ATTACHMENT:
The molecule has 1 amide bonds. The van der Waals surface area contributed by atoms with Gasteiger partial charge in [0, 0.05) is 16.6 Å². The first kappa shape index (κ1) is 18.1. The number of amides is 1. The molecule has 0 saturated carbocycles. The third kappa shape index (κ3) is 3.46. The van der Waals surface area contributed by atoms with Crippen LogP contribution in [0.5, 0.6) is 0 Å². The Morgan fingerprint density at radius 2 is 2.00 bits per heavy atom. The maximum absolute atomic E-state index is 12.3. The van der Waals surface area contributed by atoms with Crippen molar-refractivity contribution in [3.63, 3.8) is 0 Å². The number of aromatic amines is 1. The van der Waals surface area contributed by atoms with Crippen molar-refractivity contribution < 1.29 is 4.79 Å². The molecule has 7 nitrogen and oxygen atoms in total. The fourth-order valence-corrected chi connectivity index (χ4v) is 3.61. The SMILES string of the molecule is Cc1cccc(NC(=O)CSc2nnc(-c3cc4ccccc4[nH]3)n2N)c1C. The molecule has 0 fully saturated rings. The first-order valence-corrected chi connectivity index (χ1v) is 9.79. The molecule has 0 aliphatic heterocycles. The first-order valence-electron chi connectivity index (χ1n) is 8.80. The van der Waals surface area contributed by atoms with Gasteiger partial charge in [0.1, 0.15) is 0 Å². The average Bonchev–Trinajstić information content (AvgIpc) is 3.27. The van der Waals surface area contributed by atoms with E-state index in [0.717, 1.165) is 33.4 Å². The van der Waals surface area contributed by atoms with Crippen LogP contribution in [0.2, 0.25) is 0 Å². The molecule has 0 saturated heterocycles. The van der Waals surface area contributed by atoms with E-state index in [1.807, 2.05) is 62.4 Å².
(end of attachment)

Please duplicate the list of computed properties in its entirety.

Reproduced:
The molecule has 1 amide bonds. The van der Waals surface area contributed by atoms with Gasteiger partial charge in [0, 0.05) is 16.6 Å². The first kappa shape index (κ1) is 18.1. The number of amides is 1. The molecule has 0 saturated carbocycles. The third kappa shape index (κ3) is 3.46. The van der Waals surface area contributed by atoms with Crippen LogP contribution in [0.5, 0.6) is 0 Å². The Morgan fingerprint density at radius 2 is 2.00 bits per heavy atom. The maximum absolute atomic E-state index is 12.3. The van der Waals surface area contributed by atoms with Crippen molar-refractivity contribution in [3.63, 3.8) is 0 Å². The number of aromatic amines is 1. The van der Waals surface area contributed by atoms with Crippen molar-refractivity contribution < 1.29 is 4.79 Å². The molecule has 7 nitrogen and oxygen atoms in total. The fourth-order valence-corrected chi connectivity index (χ4v) is 3.61. The SMILES string of the molecule is Cc1cccc(NC(=O)CSc2nnc(-c3cc4ccccc4[nH]3)n2N)c1C. The molecule has 0 fully saturated rings. The first-order valence-corrected chi connectivity index (χ1v) is 9.79. The molecule has 0 aliphatic heterocycles. The first-order valence-electron chi connectivity index (χ1n) is 8.80. The van der Waals surface area contributed by atoms with Gasteiger partial charge in [0.1, 0.15) is 0 Å². The average Bonchev–Trinajstić information content (AvgIpc) is 3.27. The van der Waals surface area contributed by atoms with E-state index in [0.717, 1.165) is 33.4 Å². The van der Waals surface area contributed by atoms with Crippen LogP contribution in [0.2, 0.25) is 0 Å². The molecule has 0 saturated heterocycles. The van der Waals surface area contributed by atoms with E-state index in [1.807, 2.05) is 62.4 Å².